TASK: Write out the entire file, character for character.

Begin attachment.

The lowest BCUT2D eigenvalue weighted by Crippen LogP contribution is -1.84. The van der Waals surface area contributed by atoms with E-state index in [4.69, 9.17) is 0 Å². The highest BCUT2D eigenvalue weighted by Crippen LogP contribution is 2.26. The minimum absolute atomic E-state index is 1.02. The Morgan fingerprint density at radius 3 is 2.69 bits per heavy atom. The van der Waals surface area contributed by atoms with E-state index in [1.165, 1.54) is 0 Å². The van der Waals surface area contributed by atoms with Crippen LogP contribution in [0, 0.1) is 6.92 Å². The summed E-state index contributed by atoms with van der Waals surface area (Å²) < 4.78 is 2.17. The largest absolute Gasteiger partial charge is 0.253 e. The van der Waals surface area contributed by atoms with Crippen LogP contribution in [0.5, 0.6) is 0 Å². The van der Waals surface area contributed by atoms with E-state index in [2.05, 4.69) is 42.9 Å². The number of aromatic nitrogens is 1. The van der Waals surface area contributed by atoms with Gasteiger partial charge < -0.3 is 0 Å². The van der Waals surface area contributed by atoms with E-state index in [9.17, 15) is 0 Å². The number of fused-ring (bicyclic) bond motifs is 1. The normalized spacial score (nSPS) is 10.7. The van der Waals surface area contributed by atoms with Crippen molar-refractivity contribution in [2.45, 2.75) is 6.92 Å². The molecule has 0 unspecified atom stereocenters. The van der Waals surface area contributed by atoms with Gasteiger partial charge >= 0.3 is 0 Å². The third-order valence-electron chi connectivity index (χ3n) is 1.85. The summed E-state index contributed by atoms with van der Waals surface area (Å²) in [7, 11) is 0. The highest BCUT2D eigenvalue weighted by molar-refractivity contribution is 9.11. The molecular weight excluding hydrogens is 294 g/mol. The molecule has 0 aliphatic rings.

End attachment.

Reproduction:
The lowest BCUT2D eigenvalue weighted by Crippen LogP contribution is -1.84. The van der Waals surface area contributed by atoms with E-state index in [4.69, 9.17) is 0 Å². The highest BCUT2D eigenvalue weighted by Crippen LogP contribution is 2.26. The minimum absolute atomic E-state index is 1.02. The Morgan fingerprint density at radius 3 is 2.69 bits per heavy atom. The van der Waals surface area contributed by atoms with E-state index in [1.165, 1.54) is 0 Å². The van der Waals surface area contributed by atoms with Crippen LogP contribution in [0, 0.1) is 6.92 Å². The summed E-state index contributed by atoms with van der Waals surface area (Å²) < 4.78 is 2.17. The largest absolute Gasteiger partial charge is 0.253 e. The van der Waals surface area contributed by atoms with Crippen LogP contribution in [0.5, 0.6) is 0 Å². The van der Waals surface area contributed by atoms with E-state index in [2.05, 4.69) is 42.9 Å². The number of aromatic nitrogens is 1. The van der Waals surface area contributed by atoms with Gasteiger partial charge < -0.3 is 0 Å². The van der Waals surface area contributed by atoms with E-state index in [9.17, 15) is 0 Å². The number of fused-ring (bicyclic) bond motifs is 1. The normalized spacial score (nSPS) is 10.7. The van der Waals surface area contributed by atoms with Crippen molar-refractivity contribution in [2.45, 2.75) is 6.92 Å². The molecule has 0 unspecified atom stereocenters. The van der Waals surface area contributed by atoms with Gasteiger partial charge >= 0.3 is 0 Å². The third-order valence-electron chi connectivity index (χ3n) is 1.85. The summed E-state index contributed by atoms with van der Waals surface area (Å²) in [7, 11) is 0. The highest BCUT2D eigenvalue weighted by molar-refractivity contribution is 9.11. The molecular weight excluding hydrogens is 294 g/mol. The molecule has 0 aliphatic rings.